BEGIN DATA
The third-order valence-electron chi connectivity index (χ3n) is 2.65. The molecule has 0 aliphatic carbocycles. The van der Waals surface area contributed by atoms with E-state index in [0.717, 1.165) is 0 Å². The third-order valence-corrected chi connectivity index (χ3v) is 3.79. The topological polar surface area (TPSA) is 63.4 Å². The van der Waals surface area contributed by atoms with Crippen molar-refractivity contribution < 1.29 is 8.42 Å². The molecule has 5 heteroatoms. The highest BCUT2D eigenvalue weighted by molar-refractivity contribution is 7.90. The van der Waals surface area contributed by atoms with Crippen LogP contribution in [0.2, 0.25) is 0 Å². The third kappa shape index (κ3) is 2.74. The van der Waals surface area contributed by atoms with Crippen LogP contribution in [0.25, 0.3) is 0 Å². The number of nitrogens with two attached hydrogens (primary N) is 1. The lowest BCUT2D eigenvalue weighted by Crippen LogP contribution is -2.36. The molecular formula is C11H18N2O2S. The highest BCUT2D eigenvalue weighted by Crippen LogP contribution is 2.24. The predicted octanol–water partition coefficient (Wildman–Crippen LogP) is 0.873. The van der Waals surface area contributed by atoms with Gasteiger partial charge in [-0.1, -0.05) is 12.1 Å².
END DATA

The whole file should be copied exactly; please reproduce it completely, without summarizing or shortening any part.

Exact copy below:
The third-order valence-electron chi connectivity index (χ3n) is 2.65. The molecule has 0 aliphatic carbocycles. The van der Waals surface area contributed by atoms with E-state index in [0.717, 1.165) is 0 Å². The third-order valence-corrected chi connectivity index (χ3v) is 3.79. The topological polar surface area (TPSA) is 63.4 Å². The van der Waals surface area contributed by atoms with Crippen molar-refractivity contribution < 1.29 is 8.42 Å². The molecule has 5 heteroatoms. The highest BCUT2D eigenvalue weighted by molar-refractivity contribution is 7.90. The van der Waals surface area contributed by atoms with Crippen LogP contribution in [0.2, 0.25) is 0 Å². The third kappa shape index (κ3) is 2.74. The van der Waals surface area contributed by atoms with Crippen LogP contribution in [0.25, 0.3) is 0 Å². The number of nitrogens with two attached hydrogens (primary N) is 1. The lowest BCUT2D eigenvalue weighted by Crippen LogP contribution is -2.36. The molecular formula is C11H18N2O2S. The highest BCUT2D eigenvalue weighted by Crippen LogP contribution is 2.24. The predicted octanol–water partition coefficient (Wildman–Crippen LogP) is 0.873. The van der Waals surface area contributed by atoms with Gasteiger partial charge in [-0.1, -0.05) is 12.1 Å².